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Trichy, Tamil Nadu, India
Working as an Assistant in LIC of India, Rockfort BO, Trichy, TN. Having a strong belief that LIC's welfare is our welfare and always trying to work towards that. Also functioning as an office bearer of AIIEA Thanjavur Division.

Wednesday, February 9, 2011

Life insurers want 4 years grace to carry forward losses

The private life insurance industry has sought an additional four-year grace period to carry forward its losses since most insurers have failed to break even, even after eight years of operations. In its pre-Budget recommendations to the finance ministry, the industry has also sought a separate limit for long-term savings. “Typically, life insurance companies take longer to break even since it is a long-term gestation business. 

At present, losses can be carried forward only up to eight years. In our meeting with
the finance ministry, we have submitted that the period for carry forward of losses should be increased to 12 years. Some companies continue to make losses even after a decade of operations,” said Max New York Life Insurance MD & CEO Gary Bennett. 

“There are substantial expense overruns in the initial years. This can lead to a deficit or reduce the surplus in the life fund. Companies should be allowed to carry forward tax losses and set (them) off against future taxable surpluses,” an analyst said. It will lead to a reduction in the tax liability over the years, as a result of which the capital requirement for the company reduces, he added. 

Also, current provisions mandate that insurance companies must list within 10 years of operations. Under Section 6AA of the Insurance Act, 1938, Indian promoters have to scale down their stake to 26% within 10 years of operations. This amendment is being considered by the group of ministers (GoM) set up to examine the comprehensive insurance legislation.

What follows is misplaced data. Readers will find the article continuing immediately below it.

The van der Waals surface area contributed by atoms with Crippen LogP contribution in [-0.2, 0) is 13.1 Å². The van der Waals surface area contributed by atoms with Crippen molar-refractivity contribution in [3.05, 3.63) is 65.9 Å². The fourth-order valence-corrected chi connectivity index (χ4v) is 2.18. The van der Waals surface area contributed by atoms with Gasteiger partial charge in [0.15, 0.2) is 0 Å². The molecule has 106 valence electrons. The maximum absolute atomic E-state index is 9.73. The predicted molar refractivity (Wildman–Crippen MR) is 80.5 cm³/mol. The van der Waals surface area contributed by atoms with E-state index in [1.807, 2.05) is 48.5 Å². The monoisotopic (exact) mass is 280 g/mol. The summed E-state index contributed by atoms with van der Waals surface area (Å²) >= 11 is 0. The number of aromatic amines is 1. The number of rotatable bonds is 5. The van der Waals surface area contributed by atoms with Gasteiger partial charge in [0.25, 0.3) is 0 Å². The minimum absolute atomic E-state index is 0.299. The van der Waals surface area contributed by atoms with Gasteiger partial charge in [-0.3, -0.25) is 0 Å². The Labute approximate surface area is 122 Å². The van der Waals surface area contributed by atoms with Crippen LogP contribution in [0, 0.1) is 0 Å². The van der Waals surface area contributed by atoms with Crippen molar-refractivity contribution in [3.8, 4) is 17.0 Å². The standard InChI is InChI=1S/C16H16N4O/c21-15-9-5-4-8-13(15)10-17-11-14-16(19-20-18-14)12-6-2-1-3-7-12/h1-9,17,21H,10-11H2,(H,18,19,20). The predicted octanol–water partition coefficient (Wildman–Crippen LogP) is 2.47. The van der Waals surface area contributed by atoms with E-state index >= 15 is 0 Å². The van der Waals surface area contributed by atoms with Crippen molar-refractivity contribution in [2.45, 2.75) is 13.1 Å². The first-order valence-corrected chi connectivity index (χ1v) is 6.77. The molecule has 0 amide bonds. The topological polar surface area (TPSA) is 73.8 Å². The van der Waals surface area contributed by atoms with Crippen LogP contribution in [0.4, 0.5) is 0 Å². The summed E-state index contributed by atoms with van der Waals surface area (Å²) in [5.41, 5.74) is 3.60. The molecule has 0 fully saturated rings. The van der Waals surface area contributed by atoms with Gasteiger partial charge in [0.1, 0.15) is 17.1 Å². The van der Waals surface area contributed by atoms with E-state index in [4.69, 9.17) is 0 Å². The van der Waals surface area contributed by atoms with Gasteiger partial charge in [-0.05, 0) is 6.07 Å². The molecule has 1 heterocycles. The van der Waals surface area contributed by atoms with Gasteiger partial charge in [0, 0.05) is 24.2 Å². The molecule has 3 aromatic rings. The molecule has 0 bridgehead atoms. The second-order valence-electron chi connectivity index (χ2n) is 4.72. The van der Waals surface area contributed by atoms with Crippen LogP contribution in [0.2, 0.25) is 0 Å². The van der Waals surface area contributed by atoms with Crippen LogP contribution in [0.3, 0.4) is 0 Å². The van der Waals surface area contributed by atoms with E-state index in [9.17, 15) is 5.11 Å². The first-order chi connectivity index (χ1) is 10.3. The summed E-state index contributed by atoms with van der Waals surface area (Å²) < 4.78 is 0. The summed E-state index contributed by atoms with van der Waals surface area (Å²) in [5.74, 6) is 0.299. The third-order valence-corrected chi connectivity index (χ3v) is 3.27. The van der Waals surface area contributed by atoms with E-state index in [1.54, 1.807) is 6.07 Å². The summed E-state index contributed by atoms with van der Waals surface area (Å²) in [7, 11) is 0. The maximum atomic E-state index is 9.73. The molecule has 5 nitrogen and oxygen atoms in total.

Insurance companies, which are into their eighth year of operations, might not be ready to go public yet, since they are yet to break even. According to Sebi rules, a company may list only after three years of registering profits. Insurance companies, however, are already being valued at skyrocketing levels. For instance, ICICI Financial Services — the proposed holding company — has been valued at more than $10 billion post-issue.          

Over 75% of the value of this holding company is estimated to be on account of ICICI Prudential Life, in which ICICI Financial Services will hold 74%, thereby placing an implied value of around $10 billion on the life business. 

On measures to encourage long-term savings, Aviva India MD Bert Paterson said, “We recommend a separate limit for deductions under Section 80C for long-term savings instruments such as life insurance. Most people are investing only Rs 1 lakh at present in both long-term and short-term saving instruments. Currently, the Rs 1 lakh deduction under Section 80C also includes short-term saving instruments such as some mutual funds and fixed deposits. Life insurance and pensions are the only segments of financial services that address the needs of individuals in the long term. Hence, the government should look at encouraging people to save for the long term by providing a separate limit for long-term savings.”

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